• Tip designs in advanced phacoemulsification systems are a crucial factor in increasing efficacy in cataract surgery, according to Milena Pahlitzsch, MD, and co-researchers. Their prospective randomized study included 343 eyes from 343 patients having cataract surgery (196 patients had femtosecond laser-assisted cataract surgery, and 147 had manual phacoemulsification). The Intrepid balanced tip (Alcon) and Kelman tapered tip (Alcon) were tested with FLACS and manual phaco. The main outcome measures were cumulative dissipated energy, balanced salt solution volume, total longitudinal energy, and torsional amplitude. There were lower cumulative dissipated energy values in the FLACS group compared with manual phaco. A significant difference was seen in cumulative dissipated energy in the FLACS balanced tip group compared with the FLACS tapered tip group as well as between the FLACS balanced tip group and manual tapered tip group. The balanced tip was able to conserve more energy than the tapered tip, the authors reported. The research is published in Clinical & Experimental Ophthalmology.
  • Phacoemulsification can lower IOP in patients with primary open-angle glaucoma (POAG) and reduce dependency on topical glaucoma medications, according to a meta-analysis led by James Armstrong, HBSc. The study was spurred by a lack of guidance as to whether cataract extraction and traditional filtering surgery should be performed as a staged or combined procedure in patients with both cataract and POAG, according to the authors. They identified 32 studies (1,826 subjects) in their database search. "A 12%, 14%, 15%, and 9% reduction in IOP from baseline occurred 6, 12, 24, and 36 months after phacoemulsification," the researchers wrote. "A mean reduction of 0.57, 0.47, 0.38, and 0.16 medications per patient of glaucoma medication occurred 6, 12, 24, and 36 months after phacoemulsification." The effects of phaco appear to last at least 3 years, but the researchers noted a gradual loss of the initial effect after 2 years. More research is needed to identify the populations that appear to experience a greater reduction in IOP. The research is published in the Journal of Glaucoma.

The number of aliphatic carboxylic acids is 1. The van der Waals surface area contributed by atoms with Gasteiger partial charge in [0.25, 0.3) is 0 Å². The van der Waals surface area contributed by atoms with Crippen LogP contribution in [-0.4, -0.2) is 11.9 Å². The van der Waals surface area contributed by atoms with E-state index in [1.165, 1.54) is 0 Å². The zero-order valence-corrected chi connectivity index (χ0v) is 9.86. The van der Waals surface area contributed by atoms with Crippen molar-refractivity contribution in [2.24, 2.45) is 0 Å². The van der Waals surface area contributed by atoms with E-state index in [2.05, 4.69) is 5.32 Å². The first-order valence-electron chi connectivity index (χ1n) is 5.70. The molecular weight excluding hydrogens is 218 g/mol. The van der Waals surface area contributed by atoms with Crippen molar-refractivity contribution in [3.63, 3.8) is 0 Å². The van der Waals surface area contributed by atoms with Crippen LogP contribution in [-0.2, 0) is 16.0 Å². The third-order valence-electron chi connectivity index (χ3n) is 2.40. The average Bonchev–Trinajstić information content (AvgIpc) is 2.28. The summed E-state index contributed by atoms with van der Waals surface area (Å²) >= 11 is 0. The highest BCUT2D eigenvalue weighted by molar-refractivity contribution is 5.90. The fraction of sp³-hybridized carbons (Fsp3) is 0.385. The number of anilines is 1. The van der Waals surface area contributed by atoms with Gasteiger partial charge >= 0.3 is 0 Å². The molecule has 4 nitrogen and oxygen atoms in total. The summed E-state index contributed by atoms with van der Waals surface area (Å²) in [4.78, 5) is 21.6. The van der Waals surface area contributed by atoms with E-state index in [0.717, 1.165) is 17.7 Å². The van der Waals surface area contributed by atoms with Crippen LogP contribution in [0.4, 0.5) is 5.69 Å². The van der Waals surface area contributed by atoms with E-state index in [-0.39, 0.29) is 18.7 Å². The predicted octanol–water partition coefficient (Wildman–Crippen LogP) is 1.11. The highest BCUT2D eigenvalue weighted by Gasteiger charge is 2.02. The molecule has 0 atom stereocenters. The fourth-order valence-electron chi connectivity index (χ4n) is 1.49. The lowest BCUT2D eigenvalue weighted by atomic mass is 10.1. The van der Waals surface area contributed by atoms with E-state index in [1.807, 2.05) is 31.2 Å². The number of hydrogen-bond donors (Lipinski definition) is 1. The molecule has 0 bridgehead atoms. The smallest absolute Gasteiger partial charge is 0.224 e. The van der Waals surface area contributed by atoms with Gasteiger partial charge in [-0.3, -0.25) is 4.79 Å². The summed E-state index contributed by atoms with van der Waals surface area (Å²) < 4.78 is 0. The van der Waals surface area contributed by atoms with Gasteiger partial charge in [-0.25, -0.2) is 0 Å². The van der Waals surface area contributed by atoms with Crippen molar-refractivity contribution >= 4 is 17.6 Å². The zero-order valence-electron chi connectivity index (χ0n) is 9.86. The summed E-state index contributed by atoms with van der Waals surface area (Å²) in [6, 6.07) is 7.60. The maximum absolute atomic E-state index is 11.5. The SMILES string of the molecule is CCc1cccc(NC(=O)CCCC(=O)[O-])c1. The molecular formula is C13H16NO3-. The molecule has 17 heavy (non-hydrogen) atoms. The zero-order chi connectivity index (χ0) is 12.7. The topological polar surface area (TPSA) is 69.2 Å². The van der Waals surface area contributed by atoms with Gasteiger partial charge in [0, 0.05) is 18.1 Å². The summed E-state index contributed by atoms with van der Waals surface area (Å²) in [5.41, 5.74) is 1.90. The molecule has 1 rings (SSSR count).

• Excellent clinical outcomes were achieved for up to 2 years after Descemet membrane endothelial keratoplasty (DMEK) in an evaluation of 500 consecutive cases. The 500 cases (393 patients) had DMEK for Fuchs' endothelial corneal dystrophy, bullous keratopathy, failed corneal transplants, and other reasons. Researchers, led by Jorge Peraza-Nieves, MD, found that 81% of eyes had a best corrected visual acuity (BCVA) of 20/25 or better at 12 months postoperatively; 49% had a BCVA of 20/20 or better, and 15% had a BCVA of 20/18 or better and remained stable up to 2 years. The mean postoperative endothelial corneal cell density decreased by 37%, 40%, and 45% at 6, 12, and 24 months, respectively. Eyes with Fuchs' dystrophy and attached grafts had better BCVA outcomes and higher endothelial corneal cell density. Retransplantation was performed in 32 eyes (6.4%) during the study period; the main long-term complications were secondary graft failure (1.4%) and allograft rejection (1.4%). The research is published in Cornea.

This issue of EyeWorld Weekly Update was edited by Amy Goldenberg and Vanessa Caceres.

EyeWorld Weekly Update (ISSN 1089-0319), a digital publication of the American Society of Cataract and Refractive Surgery and the American Society of Ophthalmic Administrators, is published every Friday, distributed by email, and posted live on Friday.

Medical Editors: Eric Donnenfeld, MD, chief medical editor; Rosa Braga-Mele, MD, cataract editor; Clara Chan, MD, cornea editor; Reay Brown, MD, glaucoma editor; and Vance Thompson, MD, refractive editor.